Submission fears

I’m always afraid to submit a manuscript to a publisher or literary magazines. I mean, it’s so scary, isn’t it? Anonymous editors judging our work and maybe even making snarky comments to the co-editor sitting next to them.

I know. I used to work as an editor and yes, sometimes I did make snarky comments, and I’m not proud of it, either. And don’t get me going on the subjectivity of the submission process. Think of it: You can submit the most amazing poem or essay, and the day it lands on an editor’s desk she could have a cold or just had a fight with her husband or spent the night awake with a colicky baby, and she’s not exactly in a positive frame of mind.

It happens, trust me. Yet if your piece is good, if it’s sincere and beautiful and holds tiny granules of truth, it will eventually get picked up; it just might take longer than you expect.

I’ve never been a very patient person. I’m the woman jiggling her foot while standing at line at the bank and singing old 80s songs while braked at a stoplight. I want to send out my work and hear back the very next day.

Of course, it doesn’t happen that way. And if I do hear a quick response, chances are it will be a big, fat, form-reply rejection (try submitting at The New Yorker and you’ll know what I mean).

This picture has nothing to do with the submission process but the mood is bleak so I thought I’d include. This is actually our backyard, taken this morning: Yes, it snowed today in Alaska. Snow in May–I think the gods are laughing down upon us.


This past week I took the plunge and applied to the Helene Wurlitzer Foundation Residency Program, the William Faulkner-Wisdom Writing Contest, and the Writer’s Center Emerging Writer Fellowship; I have a slight chance in hell of receiving any of these honors. Sometimes I wonder why I do it: Why go through the agony, the twist, gut-wrenching agony of polishing and re-polishing a piece, of worrying that the opening isn’t as strong as it could be or the middle sags or wait!, that semi-colon in the first paragraph–does it stutter? Should I perhaps change it to two separate sentences instead?

I worked myself up into a ridiculous state. I cried. I ate too many peanut butter sandwiches. I yelled at the dog, at my cat, at my partner, and when I glimpsed myself in the mirror, I looked like a crazy woman: My hair unwashed and uncombed, my tee-shirt smeared with jelly stains, my hands trembling slightly from spending all night at the keyboard. I stared at my reflection and thought: Who is this woman and what is she doing in my bathroom?

But appearances aside, I got all of my submissions in on time and you know what? It felt good. It felt liberating to step outside my comfort zone, to reach a little bit higher than normal, to say to myself, “I deserve this chance.”

Because, face it, if we don’t try, if we don’t take that tenuous and terrifying leak of faith, we’ll never see our work in print.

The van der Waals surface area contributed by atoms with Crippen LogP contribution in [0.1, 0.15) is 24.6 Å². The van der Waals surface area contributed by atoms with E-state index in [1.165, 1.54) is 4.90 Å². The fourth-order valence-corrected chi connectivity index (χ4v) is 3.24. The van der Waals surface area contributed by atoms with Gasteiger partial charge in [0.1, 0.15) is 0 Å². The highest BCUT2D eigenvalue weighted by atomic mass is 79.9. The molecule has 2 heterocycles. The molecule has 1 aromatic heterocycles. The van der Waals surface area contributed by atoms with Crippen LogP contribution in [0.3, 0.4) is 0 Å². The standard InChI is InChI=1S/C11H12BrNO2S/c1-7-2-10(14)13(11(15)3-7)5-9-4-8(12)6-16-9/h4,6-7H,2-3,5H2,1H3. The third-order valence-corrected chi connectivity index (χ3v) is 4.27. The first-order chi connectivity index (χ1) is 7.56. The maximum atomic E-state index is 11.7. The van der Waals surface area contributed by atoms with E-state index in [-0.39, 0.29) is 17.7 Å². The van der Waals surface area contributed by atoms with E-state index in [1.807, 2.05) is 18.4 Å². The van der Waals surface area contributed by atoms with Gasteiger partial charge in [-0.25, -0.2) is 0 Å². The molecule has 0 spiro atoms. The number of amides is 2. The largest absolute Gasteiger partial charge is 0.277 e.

Hi, William Faulkner! I know that you’re dead but I just entered a contest in your name. Please breathe a little luck upon me, okay? P.S. Are there books in heaven?


I hope that everyone reading this sends in at least one submission next week, and I know you have one, too: That poem or story or essay tucked in a drawer, the one that both thrills yet scares you, the one that you secretly believe is the best thing you’ve ever written.

Pull it out, polish it up and send it out, okay? Because if you believe in your work, and I mean really believe in it, sooner or later someone else will, too.

Good luck!

8 thoughts on “Submission fears

  1. Cinthia ~ I absolutely wish your submissions the best of the best of results! And I want you to know that one of the major magnetic pulls that I experience toward you, your writing & a hoped for budding friendship is your sincere, consuatent & down-to-earth encouragement to other writers. As a life long writer who has only published two pieces to date, encouragement from writers such as yourself ~ meaning authors whom I adore, respect & appreciate your written words ~ means a whole hella lot. Thank you.


    1. Thanks so much, Janet! I had help from established writers when I first began writing seriously, and owe them more than I can ever say. The best way of showing thanks is to pass on what I’ve learned in hopes that other writers might profit from my mistakes. Cheers and big hugs.


  2. Good luck with the submissions! I really hate that waiting too. I’ve just given a copy of my new manuscript to a well-read and critical acquaintance, and I’ve already got the jitters.


    1. Oh, those waiting-to-hear-what-someone-will-say-about-my-manuscript jitters are the worst. Hang in there, honey! Hope you have a lot of chocolate on hand to get you through. Good luck and happy writing (can one write happily—hmmmm).


  3. Amen, and all the very best of well-deserved luck to you! You are so real, such a trooper, such a role model, peanut butter on your T shirt and all. And yes, interning at the Georgia Review right now, going through piles of submissions, some of them really other than good, I’ve often, often returned to “what if that was my baby manuscript?” And had to suppress the urge to offer to work with every single one of them to make theirs reach its potential.
    Meanwhile, I need to work on my own stuff. Thank you for setting such a peerless example.


    1. Oh, I miss you, Ela! Can’t wait to hear about your days at the Georgia Review. Reading others’ work is an honor, isn’t it? I swear, it can feel almost holy at times, and terribly, terribly frustrating at others. See you soon (I hope). Hugs, hugs, hugs.


      1. Hugs to you too! I’ve been thinking of you often during this process. And yes, you put it so well. Such a sacred honor and sometimes despair-inducing!


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